Spoilers…kind of… Tymish makes it back to Kiev and decides to join the Bolsheviks in struggle after seeing the reluctance of the Rada to complete the revolution: he wants the Ukrainian nation to have “Soviet power”.

The men seize control of the arsenal and a bitter battle is staged. There are betrayals and an horrific moment when two men confront each other. One has a loaded gun he has not the courage to fire and the other, turning away from the wall he was to be executed against, slowly walks towards him, takes the weapon and shoots him dead. This is war: some men are capable killers whilst others cannot kill even to save themselves. Maybe it’s the courage of conviction?

Through it all Semen Svashenko’s Tymish draws the eye with a firm resolution and an unquestionable integrity. In the end his truth is the film’s own and he cannot simply be blown away.

Danylo Demutsky’s cinematography is also outstanding. Demutsky had been an avant-garde photographer and his image-making has the off-kilter power to match Dovzhenko’s subtlety: there are so many memorable images. The director’s oft-quoted background as a cartoonist may also have influenced his episodic style: a series of outstanding set-pieces that hit home harder than some more character-based narratives.

Angles and atmosphere
Arsenal not only stands the test of time it pulls you back and I’ve found myself digging out old textbooks to find out more about the end of Russia’s war and the start of its revolution. Now, as Ukraine is on the verge of being undermined and at least partially absorbed back into Russia, you can only think that not only was my tutor correct but that  Dovzhenko would not have been in the least surprised.

It’s available from Mr Bongo…either on single DVD or in a set with Zvenigora and Earth – exceptional value from Movie Mail or Amazon.

Dr Robert Gildea is a prolific writer on  nineteenth and twentieth century history and I can especially recommend Barricades and Borders: Europe 1800-1914 as a good starting point.

Wednesday, 9 July 2014

He who cries last, laughs longest… He Who Gets Slapped (1924)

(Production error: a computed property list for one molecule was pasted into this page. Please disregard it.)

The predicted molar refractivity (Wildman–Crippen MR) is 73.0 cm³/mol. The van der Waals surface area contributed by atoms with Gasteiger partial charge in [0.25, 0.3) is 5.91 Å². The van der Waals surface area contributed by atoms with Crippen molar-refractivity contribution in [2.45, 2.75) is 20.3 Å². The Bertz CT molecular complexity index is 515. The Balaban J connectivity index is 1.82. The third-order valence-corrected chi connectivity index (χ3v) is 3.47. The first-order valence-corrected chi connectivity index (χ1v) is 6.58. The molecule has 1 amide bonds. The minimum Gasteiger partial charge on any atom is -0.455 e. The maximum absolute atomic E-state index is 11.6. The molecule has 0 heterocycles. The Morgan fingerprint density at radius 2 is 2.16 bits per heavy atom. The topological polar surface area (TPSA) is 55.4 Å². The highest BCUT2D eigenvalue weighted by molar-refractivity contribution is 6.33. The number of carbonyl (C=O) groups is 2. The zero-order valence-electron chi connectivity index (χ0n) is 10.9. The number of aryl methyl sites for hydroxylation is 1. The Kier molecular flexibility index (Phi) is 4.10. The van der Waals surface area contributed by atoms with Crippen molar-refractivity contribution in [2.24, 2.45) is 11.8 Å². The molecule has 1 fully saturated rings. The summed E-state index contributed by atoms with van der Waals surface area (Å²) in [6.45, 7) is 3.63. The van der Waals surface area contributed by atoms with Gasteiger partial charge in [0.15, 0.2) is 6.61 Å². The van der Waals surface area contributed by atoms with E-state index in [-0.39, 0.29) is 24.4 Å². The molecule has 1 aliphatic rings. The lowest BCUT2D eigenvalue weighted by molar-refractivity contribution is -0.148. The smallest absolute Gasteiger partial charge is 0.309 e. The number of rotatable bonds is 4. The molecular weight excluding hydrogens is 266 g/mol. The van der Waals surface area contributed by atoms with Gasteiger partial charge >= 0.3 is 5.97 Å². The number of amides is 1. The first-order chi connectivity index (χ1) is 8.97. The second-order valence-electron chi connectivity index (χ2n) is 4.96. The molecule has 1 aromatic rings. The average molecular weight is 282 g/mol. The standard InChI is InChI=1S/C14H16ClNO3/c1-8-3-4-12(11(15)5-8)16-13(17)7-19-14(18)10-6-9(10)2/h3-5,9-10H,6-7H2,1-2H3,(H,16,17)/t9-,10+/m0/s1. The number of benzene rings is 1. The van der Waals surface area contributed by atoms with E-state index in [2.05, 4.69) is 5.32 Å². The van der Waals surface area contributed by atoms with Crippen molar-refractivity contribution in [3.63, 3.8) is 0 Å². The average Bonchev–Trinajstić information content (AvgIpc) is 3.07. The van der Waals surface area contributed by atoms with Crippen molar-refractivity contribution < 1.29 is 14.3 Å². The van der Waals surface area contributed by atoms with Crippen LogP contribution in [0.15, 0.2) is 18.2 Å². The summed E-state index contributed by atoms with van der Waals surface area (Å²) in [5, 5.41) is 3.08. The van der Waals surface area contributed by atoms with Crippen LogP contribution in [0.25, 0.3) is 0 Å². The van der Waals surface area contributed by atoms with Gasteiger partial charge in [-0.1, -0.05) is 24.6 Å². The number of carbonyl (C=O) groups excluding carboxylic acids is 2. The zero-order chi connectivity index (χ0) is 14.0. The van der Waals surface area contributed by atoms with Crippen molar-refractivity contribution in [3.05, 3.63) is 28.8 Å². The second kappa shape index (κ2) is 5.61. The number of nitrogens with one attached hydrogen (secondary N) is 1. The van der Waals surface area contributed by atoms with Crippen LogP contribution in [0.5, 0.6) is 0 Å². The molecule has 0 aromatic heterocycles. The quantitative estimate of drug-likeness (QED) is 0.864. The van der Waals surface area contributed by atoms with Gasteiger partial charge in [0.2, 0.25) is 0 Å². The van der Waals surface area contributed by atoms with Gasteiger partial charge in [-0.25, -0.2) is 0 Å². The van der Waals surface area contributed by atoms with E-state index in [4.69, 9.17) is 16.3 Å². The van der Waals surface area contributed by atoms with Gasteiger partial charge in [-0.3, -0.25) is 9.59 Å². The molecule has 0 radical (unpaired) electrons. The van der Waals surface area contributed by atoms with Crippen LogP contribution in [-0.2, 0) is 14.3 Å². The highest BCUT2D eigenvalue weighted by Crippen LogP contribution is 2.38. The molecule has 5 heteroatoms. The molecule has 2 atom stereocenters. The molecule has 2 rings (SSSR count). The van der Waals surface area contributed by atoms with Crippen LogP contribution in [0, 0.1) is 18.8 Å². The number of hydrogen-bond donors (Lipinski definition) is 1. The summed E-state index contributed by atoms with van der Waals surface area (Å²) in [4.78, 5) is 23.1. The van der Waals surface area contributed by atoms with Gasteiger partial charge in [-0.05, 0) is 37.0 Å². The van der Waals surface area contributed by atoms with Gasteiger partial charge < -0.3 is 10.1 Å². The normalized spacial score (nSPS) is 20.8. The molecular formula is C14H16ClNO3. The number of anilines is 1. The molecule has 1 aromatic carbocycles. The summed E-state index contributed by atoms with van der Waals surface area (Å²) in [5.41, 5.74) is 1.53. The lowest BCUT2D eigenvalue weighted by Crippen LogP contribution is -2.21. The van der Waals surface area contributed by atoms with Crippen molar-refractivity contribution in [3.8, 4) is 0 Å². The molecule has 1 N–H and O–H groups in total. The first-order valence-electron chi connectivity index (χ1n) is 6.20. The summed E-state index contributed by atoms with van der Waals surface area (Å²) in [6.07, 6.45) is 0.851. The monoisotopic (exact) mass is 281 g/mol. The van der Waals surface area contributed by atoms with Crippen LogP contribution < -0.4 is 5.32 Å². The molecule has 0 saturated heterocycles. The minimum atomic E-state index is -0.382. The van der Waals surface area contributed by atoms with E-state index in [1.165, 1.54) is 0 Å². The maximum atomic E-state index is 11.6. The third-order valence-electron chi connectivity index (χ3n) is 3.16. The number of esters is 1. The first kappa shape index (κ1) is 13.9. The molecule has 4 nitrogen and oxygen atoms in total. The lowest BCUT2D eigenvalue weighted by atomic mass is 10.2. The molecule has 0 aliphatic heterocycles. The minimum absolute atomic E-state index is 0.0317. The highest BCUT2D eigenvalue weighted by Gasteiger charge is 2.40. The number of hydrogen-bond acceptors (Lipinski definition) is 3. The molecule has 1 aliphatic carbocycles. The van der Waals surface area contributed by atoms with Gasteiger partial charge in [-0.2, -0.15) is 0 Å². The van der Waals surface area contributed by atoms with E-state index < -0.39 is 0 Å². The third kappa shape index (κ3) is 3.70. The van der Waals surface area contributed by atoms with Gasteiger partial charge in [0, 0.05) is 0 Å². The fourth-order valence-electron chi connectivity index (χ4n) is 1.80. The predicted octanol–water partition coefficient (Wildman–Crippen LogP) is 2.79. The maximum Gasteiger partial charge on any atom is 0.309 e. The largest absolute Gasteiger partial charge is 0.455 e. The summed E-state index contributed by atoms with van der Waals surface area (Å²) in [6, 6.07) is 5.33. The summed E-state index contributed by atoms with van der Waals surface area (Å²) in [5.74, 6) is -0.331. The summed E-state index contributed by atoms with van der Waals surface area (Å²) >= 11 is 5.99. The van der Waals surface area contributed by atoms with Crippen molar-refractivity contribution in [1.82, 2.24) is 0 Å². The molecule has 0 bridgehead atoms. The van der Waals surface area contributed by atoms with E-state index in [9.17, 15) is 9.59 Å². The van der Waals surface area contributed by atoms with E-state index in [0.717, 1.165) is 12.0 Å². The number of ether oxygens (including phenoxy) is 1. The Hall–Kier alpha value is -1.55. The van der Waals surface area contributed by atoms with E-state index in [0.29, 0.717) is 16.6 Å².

This film hits hard and whether that’s down to the Russian source material, director Victor Sjöström or the genius of Lon Chaney is difficult to say, but it’s one of the most genuinely affecting of films. He Who Gets Slapped doesn’t just succeed in playing the clown and the “life’s a walking shadow, nah, na, na, nah, nahh!” pathos it wrestles it into the air, walks around on stilts with it and then pushes the viewer backwards into a pale of cold water.

This is my third Chaney circus film and he really does make a fantastic clown… his range of facial expression is supernatural and the various extremes of clown make-up enable him to reach new heights of happiness and deeper troughs of despair.

But the secret of this clown is all in the back story…
Life's a walking shadow...
Based on the 1914 Russian play Тот, кто получает пощёчины  by Leonid Andreyev, He Who Gets Slapped is about betrayal, cruelty, fear and love – in that order.

Chaney plays scientist Paul Beaumont who is innocently pursuing his research into the origins of man, funded by Baron Regnard (Marc McDermott). Finally he achieves the breakthrough he has worked years to achieve and goes to tell his wife, Maria (Ruth King) and the Baron.  The papers will be presented at the academy and the Beaumonts take their leave of the Baron knowing that the next day will see Paul finally get the recognition he deserves.

Lon Chaney and Marc McDermott
But, as they leave, the Baron steals the papers from the safe.

The day arrives and, with hardly an inter-title, we see Paul’s face contort into anger and disbelief as he hears the Baron take full credit for the discoveries. He tries to reason with the Baron and gets a slap in the face – the first of thousands – which sends the academy into roars of laughter. He is utterly humiliated and, when he gets home there’s far worse to follow as his wife reveals she’s leaving him for the Baron.

Slumped at his desk, surrounded by all of his useless books, Paul laughs at his own ruin.

The man who laughs...